The inside of projecting structure 24 is a recess 25 with a large opening to adjacent closed bottom 22 and a small opening at upper end 38. In this recess 25 is placed a light bulb to shine its light downward. In general, it is preferred that light globe wall 34 have a reflective surface 36 and that a layer 35 of heat insulation material be applied to wall 34 to prevent any excessive heat buildup in wall 34 that might damage the plant in space 37. Insulation layer 35 should be next to wall 34 and reflective layer 36 on the outside of insulation layer 35.

Preferably, vessel 20 is hung from an overhead support, such as a chain 39. In order to make such a support safe, it is recommended that the bottom link of the chain 39 be attached to an adapter 29 having a half link 30 welded thereto. Adapter 29 may also have rigidly affixed to its lower surface a light socket 31 adapted to receive the screw threads of a light bulb 26. Adapter 29 may be fitted with a lateral ledge 40 extending radially outward to receive a corresponding inward projecting ledge 41 on upper end 38 of projection 24. It should be recognized that there may be other connecting means for hanging vessel 20 from chain 39, e.g., by screw thread connection to permit vessel 20 with its plant to be removed from socket 31 and bulb 26 for cleaning, watering, fertilizing, or the like. A splined connection could also be used whereby vessel 20 could be turned with respect to adapter 29 until the lands in vessel 20 can slide vertically through the grooves in adapter 29 to separate the two. A "splined connection" is one involving two contacting surfaces, usually both being cylindrical, wherein each surface is machined to produce a plurality of spaced parallel grooves separated by a plurality of spaced parallel lands; the lands of one surface slidably fitting into the grooves of the other surface.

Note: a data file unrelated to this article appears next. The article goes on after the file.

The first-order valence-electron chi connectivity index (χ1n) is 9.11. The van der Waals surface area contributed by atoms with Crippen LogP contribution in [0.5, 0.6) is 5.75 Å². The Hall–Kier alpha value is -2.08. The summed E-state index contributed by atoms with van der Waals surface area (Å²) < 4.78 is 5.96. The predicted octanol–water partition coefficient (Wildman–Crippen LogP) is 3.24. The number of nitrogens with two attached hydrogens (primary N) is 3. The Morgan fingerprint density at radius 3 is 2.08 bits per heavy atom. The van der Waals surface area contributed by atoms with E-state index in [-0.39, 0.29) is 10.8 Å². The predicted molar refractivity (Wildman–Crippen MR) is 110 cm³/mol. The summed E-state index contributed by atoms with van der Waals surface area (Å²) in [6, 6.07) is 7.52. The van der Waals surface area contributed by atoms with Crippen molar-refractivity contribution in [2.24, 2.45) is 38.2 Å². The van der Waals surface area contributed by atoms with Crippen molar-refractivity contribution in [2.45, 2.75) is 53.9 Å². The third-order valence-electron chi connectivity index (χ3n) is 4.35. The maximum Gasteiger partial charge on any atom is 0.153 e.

In preferred structure closed bottom 22 is punctured with a plurality of vents 27 passing through the wall of bottom 22 to permit excess water to drain away from the plant roots. To accommodate the drippage, a ring cover 28 is suspended slightly below vents 27. Cover 28 should be attached to vessel by any suitable means including screws, bolts, hooks, etc. In the embodiment shown in FIGS. 3 and 4, strips 33 extend across the top of cover 28 at several spaced locations and are adhesively attached to the outside of bottom 22. Heat welding or an additive glue may be employed for such a purpose.

An optional feature is to include a transparent ring opening 47 to permit light from bulb 26 to shine through and illuminate the plant from the interior. Interesting light effects can be produced in this fashion. This can be accomplished by merely eliminating coatings 35 and 36 at the general location desired, when the vessel is made of transparent plastic. If the vessel is made of opaque material, a passageway can be cut through the wall at this location and covered by transparent plastic film, sheet, or glass.

In FIG. 5 there is shown another embodiment of this invention. Vessel 20 is generally rectangular in shape, and ring cover 28 is also rectangular in order to catch dripping from vents in the closed bottom of vessel 20. Recess 25 is also rectangular in order to accommodate two fluorescent light bulbs 42 as the light source. Plant 44 is in the toroidal interior of vessel 20, which is suspended from above by chains 39. It is, of course, entirely acceptable to form vessel 20 into any shape, whether it be curved or angular, so long as it can accommodate a central structure 24 for a lamp globe. The vessel may be rectangular and central structure 24 be a smoothly contoured conical arrangement; or vice versa, the outer vessel 20 may be curved as circular, elliptical, or the like, while the recess 25 is angular, as rectangular, triangular, star shaped, or the like.